... straight-laced, households. A family skeleton is the criminal lawyer's strongest ally. Once you can locate him and drag him forth you have but to rattle his bones ever so little and the paternal bank account is at your mercy. New York is prolific of skeletons of this generic character, and Gottlieb had a magnificent collection. When naught else was doing we used to stir them up and revive business. Over this feature of the firm's activities I feel obliged, however, from a natural feeling of delicacy, to draw ...
— The Confessions of Artemas Quibble • Arthur Train

... another equally fundamental law which places a salutary restraint upon the abuse of that power. It is the law that we can command the powers of the universal for our own purposes only in proportion as we first realise and obey their generic character. We can employ water for any purpose which does not require it to run up-hill, and we can utilise electricity for any purpose that does not require it to pass from a lower to a ...
— The Hidden Power - And Other Papers upon Mental Science • Thomas Troward

... lane near Belthorpe he met a maid of the farm not unknown to him, one Molly Davenport by name, a buxom lass, who, on seeing him, invoked her Good Gracious, the generic maid's familiar, and was instructed by reminiscences vivid, ...
— The Shaving of Shagpat • George Meredith

... those now adduced among butterflies might be increased indefinitely, but it is as well to note that such important characters as the neuration of the wings, on which generic and family distinctions are often established, are also subject to variation. The Rev. R.P. Murray, in 1872, laid before the Entomological Society examples of such variation in six species of butterflies, and other cases have been since described. The larvae of butterflies and moths ...
— Darwinism (1889) • Alfred Russel Wallace

... pronounced "Gamal" like the Hebrew) is the generic term for "Camel" through the Gr. : "Ibl" is also the camel-species but not so commonly used. "Hajin" is the dromedary (in Egypt, "Dalul" in Arabia), not the one- humped camel of the zoologist (C. dromedarius) as opposed to the two-humped (C. Bactrianus), but a running i.e. ...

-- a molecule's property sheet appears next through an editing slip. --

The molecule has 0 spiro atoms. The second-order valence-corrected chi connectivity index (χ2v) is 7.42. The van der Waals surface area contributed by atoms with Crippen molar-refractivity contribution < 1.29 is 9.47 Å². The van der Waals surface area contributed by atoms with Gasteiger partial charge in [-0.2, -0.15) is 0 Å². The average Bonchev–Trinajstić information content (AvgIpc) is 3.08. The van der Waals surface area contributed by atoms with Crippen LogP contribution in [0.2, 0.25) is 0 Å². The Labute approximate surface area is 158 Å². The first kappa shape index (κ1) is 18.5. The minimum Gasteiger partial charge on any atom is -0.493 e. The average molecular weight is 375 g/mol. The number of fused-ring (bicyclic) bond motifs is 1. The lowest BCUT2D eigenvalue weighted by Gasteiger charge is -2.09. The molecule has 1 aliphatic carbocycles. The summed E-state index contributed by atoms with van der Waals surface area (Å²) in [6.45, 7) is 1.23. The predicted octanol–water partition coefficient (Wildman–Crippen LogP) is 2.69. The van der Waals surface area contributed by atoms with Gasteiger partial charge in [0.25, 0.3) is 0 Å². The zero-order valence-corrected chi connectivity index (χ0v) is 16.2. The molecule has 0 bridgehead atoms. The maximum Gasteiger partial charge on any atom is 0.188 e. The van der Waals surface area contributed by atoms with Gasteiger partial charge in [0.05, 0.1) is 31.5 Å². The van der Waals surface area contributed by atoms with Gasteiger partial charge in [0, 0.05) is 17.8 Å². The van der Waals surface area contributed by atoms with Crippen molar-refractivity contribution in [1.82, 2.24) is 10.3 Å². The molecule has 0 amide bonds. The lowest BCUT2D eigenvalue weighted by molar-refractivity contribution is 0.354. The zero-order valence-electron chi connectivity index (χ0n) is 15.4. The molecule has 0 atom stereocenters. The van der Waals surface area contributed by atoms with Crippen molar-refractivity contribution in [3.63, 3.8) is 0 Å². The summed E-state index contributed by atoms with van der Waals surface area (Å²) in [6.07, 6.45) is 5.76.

— The Book of the Thousand Nights and a Night, Volume 3 • Richard F. Burton

... That expression is wide, 'generic,' as they say. Then in the unfolding of this little parable our Lord goes on to explain what kind of a light it is to which He would compare His people—the light of a lamp kindled. Now that is the first point that I wish to deal with. Christian men ...
— Expositions of Holy Scripture - Ezekiel, Daniel, and the Minor Prophets. St Matthew Chapters I to VIII • Alexander Maclaren

... first to belittle themselves by seeming to assume that in a revolutionary document that was promulgated to declare a determination to wrest from tyranny the liberty that was an inalienable right for all, they and their sex were excluded because the generic term "man" was employed in relation to another inalienable right, which was about to be set forth,—that of revolution against intolerable tyranny. The Americans who framed that instrument would have been the last men in the world to assert that women were ...
— Woman and the Republic • Helen Kendrick Johnson